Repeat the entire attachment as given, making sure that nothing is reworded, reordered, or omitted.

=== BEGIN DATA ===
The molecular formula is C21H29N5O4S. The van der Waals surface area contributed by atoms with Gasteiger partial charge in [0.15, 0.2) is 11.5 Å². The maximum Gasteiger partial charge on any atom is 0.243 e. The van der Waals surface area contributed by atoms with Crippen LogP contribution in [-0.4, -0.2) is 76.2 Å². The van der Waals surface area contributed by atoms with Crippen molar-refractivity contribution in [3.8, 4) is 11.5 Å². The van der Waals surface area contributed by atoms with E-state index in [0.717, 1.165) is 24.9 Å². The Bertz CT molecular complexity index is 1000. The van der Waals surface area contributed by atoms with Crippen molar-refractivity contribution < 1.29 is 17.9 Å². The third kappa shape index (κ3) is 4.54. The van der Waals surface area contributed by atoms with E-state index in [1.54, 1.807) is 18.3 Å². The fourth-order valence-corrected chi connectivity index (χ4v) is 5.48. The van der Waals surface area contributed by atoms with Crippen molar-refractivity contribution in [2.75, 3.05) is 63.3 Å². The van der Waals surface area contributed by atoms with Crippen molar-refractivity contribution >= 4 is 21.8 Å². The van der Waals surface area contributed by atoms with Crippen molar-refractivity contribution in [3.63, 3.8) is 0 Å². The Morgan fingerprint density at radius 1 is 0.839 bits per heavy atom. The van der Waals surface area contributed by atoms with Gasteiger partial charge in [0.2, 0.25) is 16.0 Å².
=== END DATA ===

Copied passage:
The molecular formula is C21H29N5O4S. The van der Waals surface area contributed by atoms with Gasteiger partial charge in [0.15, 0.2) is 11.5 Å². The maximum Gasteiger partial charge on any atom is 0.243 e. The van der Waals surface area contributed by atoms with Crippen LogP contribution in [-0.4, -0.2) is 76.2 Å². The van der Waals surface area contributed by atoms with Crippen molar-refractivity contribution in [3.8, 4) is 11.5 Å². The van der Waals surface area contributed by atoms with E-state index in [0.717, 1.165) is 24.9 Å². The Bertz CT molecular complexity index is 1000. The van der Waals surface area contributed by atoms with Crippen molar-refractivity contribution < 1.29 is 17.9 Å². The third kappa shape index (κ3) is 4.54. The van der Waals surface area contributed by atoms with E-state index in [1.54, 1.807) is 18.3 Å². The fourth-order valence-corrected chi connectivity index (χ4v) is 5.48. The van der Waals surface area contributed by atoms with Crippen molar-refractivity contribution in [2.75, 3.05) is 63.3 Å². The van der Waals surface area contributed by atoms with Crippen molar-refractivity contribution >= 4 is 21.8 Å². The van der Waals surface area contributed by atoms with Crippen molar-refractivity contribution in [3.63, 3.8) is 0 Å². The Morgan fingerprint density at radius 1 is 0.839 bits per heavy atom. The van der Waals surface area contributed by atoms with Gasteiger partial charge in [0.2, 0.25) is 16.0 Å².